Hydroelectric station employs 5-billion-gallon ‘battery’ for energy storage

Dec. 2, 2016

A recent energy-storage initiative launched by the state of Massachusetts has prompted writer Bruce Gellerman to tour New England’s largest “battery”—a term Ben Franklin applied to an electric-energy storage device (in Franklin’s case a series of linked glass capacitors). Writing at WBUR, Gellerman describes New England’s largest “battery” as the 5-billion-gallon upper reservoir that powers the 1,200-MW Northfield Mountain pumped storage hydroelectric station.

The station provides power during peak load periods and pumps water back into the upper reservoir during off-peak hours. The facility was originally conceived to balance the load on the nearby Vermont Yankee nuclear power plant. That plant closed two years ago, and now FirstLight Power Resources—the operator of the Northfield Mountain station—buys cheap power from the grid during off-peak hours and sells it back at a profit during periods of high demand.

Gellerman quotes Gus Bakas, director of Massachusetts hydro operations for FirstLight Power Resources, as saying, “I think the goal of our facility would be to look at the opportunities to purchase purely green, renewable power and be able to supply green power to the grid.” The facility is now undergoing relicensing to operate for an additional 50 years.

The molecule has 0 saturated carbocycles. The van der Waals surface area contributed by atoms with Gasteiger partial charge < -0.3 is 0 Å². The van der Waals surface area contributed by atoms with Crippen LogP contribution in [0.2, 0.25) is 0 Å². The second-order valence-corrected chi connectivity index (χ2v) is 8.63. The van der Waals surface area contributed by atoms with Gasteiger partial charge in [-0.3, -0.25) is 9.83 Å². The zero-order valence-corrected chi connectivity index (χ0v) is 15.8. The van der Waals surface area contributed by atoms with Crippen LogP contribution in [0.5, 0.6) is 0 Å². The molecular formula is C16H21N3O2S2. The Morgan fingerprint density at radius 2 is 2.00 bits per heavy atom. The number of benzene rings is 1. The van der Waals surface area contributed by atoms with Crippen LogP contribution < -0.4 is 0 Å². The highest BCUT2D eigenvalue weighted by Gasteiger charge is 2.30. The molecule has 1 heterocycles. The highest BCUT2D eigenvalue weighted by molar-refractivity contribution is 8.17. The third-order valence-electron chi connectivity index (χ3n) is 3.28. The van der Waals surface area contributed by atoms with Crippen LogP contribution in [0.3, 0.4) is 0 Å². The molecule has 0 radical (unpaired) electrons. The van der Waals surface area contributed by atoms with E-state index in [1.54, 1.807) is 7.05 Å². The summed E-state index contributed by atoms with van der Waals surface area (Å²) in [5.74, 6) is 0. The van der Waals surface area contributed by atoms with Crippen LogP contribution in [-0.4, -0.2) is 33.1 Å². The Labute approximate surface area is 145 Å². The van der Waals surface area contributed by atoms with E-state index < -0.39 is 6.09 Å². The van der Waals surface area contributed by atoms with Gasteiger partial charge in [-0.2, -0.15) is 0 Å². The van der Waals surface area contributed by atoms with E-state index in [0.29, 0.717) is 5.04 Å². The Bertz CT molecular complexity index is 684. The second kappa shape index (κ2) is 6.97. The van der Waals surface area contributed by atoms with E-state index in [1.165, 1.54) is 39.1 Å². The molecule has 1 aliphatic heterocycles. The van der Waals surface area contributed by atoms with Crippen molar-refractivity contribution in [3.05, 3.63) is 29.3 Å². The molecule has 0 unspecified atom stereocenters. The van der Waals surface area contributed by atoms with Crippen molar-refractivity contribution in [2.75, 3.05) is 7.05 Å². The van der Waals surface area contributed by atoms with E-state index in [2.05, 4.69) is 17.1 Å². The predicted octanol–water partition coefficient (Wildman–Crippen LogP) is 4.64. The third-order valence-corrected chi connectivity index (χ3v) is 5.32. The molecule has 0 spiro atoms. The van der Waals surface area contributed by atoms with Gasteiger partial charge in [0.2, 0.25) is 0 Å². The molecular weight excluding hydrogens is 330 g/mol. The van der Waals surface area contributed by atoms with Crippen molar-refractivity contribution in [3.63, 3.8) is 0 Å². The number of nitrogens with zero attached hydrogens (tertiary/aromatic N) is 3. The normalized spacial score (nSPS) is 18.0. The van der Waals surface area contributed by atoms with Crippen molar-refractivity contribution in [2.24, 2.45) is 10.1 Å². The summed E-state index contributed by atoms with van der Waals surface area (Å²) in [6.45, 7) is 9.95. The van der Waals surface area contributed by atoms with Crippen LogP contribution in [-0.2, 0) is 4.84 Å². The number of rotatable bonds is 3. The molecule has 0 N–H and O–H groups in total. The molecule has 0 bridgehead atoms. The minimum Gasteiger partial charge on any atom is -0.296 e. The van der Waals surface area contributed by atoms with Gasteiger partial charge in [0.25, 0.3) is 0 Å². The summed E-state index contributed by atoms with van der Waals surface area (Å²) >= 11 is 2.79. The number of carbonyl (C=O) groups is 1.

Gellerman writes, “The U.S. Department of Energy has big plans for battery systems like this. Pumped hydro is the most cost-effective way to store electricity. Ninety-nine percent of the bulk electric storage in the world is pumped hydro, and by 2050 the department wants to nearly double the amount now produced: enough to serve nearly 25 million homes.”

The recent Massachusetts state initiative, announced in September, is focusing on electrochemical batteries, flywheels, and thermal and compressed-air technologies. A study found that Massachusetts customers during 2013 through 2015 purchased 40% of their electricity during the top 10% most expensive hours.

“By embracing energy-storage solutions, Massachusetts ratepayers will be able to realize hundreds of millions of dollars in benefits over the next decade while helping to unlock the true potential of clean energy for our state,” said Energy and Environmental Affairs Secretary Matthew Beaton, in a press release. “Increased energy storage capacity will not only lower our state’s peak demand, but increase overall energy system efficiency, leading to lower carbon dioxide emissions.”

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